Likewise, you name computers for their ROLEs, not the actual computers. So you have a computer called www.yourcompany.com if you serve websites, and a computer called ftp.yourcompany.com if you provide an FTP service, etc. If you don't, then one computer, yourcompany.com, has to receive all the internet traffic, and then pass it on to the right place. www.yourcompany.com could be all the webservers at google, but if yourcompany.com is a laptop, the laptop will be overloaded, while the web servers will still be sitting around waiting for information to reach them. Like Susan handling all the mail initially, one computer can handle all the roles initially, but the separate computer/domain names help to separate (or consolidate) things as necessary.

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Since they are on different ports this isn't really an issue. –  Martin Beckett Nov 16 '09 at 0:23
    
@mgb: not an issue as far as you're concerned, is what you mean. Some of us care about doing things in elegant ways. –  Lee B Dec 26 '09 at 19:47
    
it's quite possible to have http over unusual ports... –  Penguat Apr 3 '13 at 14:59

It is mostly used to separate cookies from the other subdomains.

If you are going to use cookies, definitely keep the www..

You can always use an 301 redirect to redirect the short domain to the one with www., that way your users don't have to type it.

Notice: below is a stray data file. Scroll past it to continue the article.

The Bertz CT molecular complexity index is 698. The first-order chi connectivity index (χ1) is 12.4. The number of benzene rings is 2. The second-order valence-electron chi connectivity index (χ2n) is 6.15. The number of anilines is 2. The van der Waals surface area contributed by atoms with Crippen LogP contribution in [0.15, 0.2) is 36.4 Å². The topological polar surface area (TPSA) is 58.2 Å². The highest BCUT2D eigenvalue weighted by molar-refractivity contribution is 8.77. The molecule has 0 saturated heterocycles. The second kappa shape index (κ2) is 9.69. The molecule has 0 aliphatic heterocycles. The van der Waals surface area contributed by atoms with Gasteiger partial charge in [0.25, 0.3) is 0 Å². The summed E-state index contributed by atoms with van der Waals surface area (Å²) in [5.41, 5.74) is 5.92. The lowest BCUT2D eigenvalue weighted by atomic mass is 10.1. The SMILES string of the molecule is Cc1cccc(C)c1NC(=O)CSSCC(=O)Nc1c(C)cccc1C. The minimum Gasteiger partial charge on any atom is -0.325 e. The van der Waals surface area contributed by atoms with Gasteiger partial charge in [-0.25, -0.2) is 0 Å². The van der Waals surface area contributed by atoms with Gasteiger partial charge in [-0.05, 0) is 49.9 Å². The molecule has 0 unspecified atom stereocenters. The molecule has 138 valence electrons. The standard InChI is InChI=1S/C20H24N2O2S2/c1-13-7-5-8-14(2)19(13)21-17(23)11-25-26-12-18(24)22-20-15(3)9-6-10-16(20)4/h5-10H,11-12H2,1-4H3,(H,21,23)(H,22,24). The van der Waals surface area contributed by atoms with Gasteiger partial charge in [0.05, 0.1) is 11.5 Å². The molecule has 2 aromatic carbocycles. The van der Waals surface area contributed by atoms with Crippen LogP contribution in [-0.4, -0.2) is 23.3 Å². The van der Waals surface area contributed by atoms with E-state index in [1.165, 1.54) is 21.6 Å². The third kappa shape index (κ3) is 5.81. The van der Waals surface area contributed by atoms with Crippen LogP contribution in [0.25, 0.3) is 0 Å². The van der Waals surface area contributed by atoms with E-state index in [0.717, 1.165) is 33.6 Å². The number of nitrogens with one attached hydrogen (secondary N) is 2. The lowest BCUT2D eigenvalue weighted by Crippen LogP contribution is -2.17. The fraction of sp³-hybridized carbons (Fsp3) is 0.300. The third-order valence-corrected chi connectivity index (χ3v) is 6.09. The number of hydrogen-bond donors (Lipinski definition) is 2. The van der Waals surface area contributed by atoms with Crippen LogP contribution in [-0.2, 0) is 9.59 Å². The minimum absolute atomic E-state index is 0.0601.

This will allow you to create sub-domains that are cookie-less for static data serving. Without a www., cookies are served on all sub-domains. Therefore, if you are not using the www., you need a completely separate domain name to have a cookie-less domain versus just using a sub-domain.

Other than that, choosing between keeping the www. or not is just a question on which one you prefer. Just make sure to redirect the one not chosen to the other one using a 301 redirect.

EDIT:

To explain, setting a cookie uses a hierarchy for how the cookie is propagated to domain.

For example, setting a cookie to example.com effectively allows the transfer of cookies to:

example.com
www.example.com
sub.www.example.com
my.example.com
oh.my.example.com
images.example.com
hello.example.com

Versus setting a cookie to www.example.com only allows the cookie in those situations:

www.example.com
sub.www.example.com

By using a www. you are allowing yourself to use sub-domains to have different cookies from the main site (and none at all if so desired).

Without www. (or another sub-domain), all cookies set on the domain will propagate to the sub-domains.

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Huh? www. was in use before cookies existed -- from the dawn of the web in fact -- as far as I know. –  Lee B Oct 24 '09 at 22:10
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Yup, but now it’s a decent convention for keeping cookies separate if you end up using subdomains for separate sites. –  Paul D. Waite Oct 24 '09 at 23:48
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@Lee B: Because today, this is the only real reason why people keep using www. on new websites. There is no other technical reason why www. is still in use today. –  Andrew Moore Oct 25 '09 at 14:33
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Sorry, disagree. –  Lee B Dec 26 '09 at 19:46
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@LeeB. Andrew is correct, this is the only technical reason why a new website creator will choose having www over not having it. –  Pacerier Jun 26 '12 at 1:29